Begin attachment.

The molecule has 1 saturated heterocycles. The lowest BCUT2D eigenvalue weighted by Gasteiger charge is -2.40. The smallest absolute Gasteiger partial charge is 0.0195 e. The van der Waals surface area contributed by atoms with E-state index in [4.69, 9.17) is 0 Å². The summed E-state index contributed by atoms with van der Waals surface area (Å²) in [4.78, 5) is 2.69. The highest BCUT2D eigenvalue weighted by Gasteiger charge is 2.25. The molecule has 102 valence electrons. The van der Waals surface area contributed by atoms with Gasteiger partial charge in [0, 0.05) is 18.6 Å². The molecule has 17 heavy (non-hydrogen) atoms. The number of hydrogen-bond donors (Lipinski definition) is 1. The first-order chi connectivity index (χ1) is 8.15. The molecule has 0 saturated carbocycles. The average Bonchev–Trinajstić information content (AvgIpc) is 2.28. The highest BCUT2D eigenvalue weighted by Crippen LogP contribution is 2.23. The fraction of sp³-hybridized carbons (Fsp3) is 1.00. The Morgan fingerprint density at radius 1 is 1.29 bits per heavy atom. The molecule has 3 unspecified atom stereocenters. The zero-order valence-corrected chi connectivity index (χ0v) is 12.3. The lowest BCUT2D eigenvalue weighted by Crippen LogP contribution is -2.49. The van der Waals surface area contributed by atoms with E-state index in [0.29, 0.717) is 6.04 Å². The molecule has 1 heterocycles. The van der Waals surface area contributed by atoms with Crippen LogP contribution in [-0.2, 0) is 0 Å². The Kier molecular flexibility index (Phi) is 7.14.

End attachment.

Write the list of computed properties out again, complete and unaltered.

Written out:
The molecule has 1 saturated heterocycles. The lowest BCUT2D eigenvalue weighted by Gasteiger charge is -2.40. The smallest absolute Gasteiger partial charge is 0.0195 e. The van der Waals surface area contributed by atoms with E-state index in [4.69, 9.17) is 0 Å². The summed E-state index contributed by atoms with van der Waals surface area (Å²) in [4.78, 5) is 2.69. The highest BCUT2D eigenvalue weighted by Gasteiger charge is 2.25. The molecule has 102 valence electrons. The van der Waals surface area contributed by atoms with Gasteiger partial charge in [0, 0.05) is 18.6 Å². The molecule has 17 heavy (non-hydrogen) atoms. The number of hydrogen-bond donors (Lipinski definition) is 1. The first-order chi connectivity index (χ1) is 8.15. The molecule has 0 saturated carbocycles. The average Bonchev–Trinajstić information content (AvgIpc) is 2.28. The highest BCUT2D eigenvalue weighted by Crippen LogP contribution is 2.23. The fraction of sp³-hybridized carbons (Fsp3) is 1.00. The Morgan fingerprint density at radius 1 is 1.29 bits per heavy atom. The molecule has 3 unspecified atom stereocenters. The zero-order valence-corrected chi connectivity index (χ0v) is 12.3. The lowest BCUT2D eigenvalue weighted by Crippen LogP contribution is -2.49. The van der Waals surface area contributed by atoms with E-state index in [0.29, 0.717) is 6.04 Å². The molecule has 1 heterocycles. The van der Waals surface area contributed by atoms with Crippen LogP contribution in [-0.2, 0) is 0 Å². The Kier molecular flexibility index (Phi) is 7.14.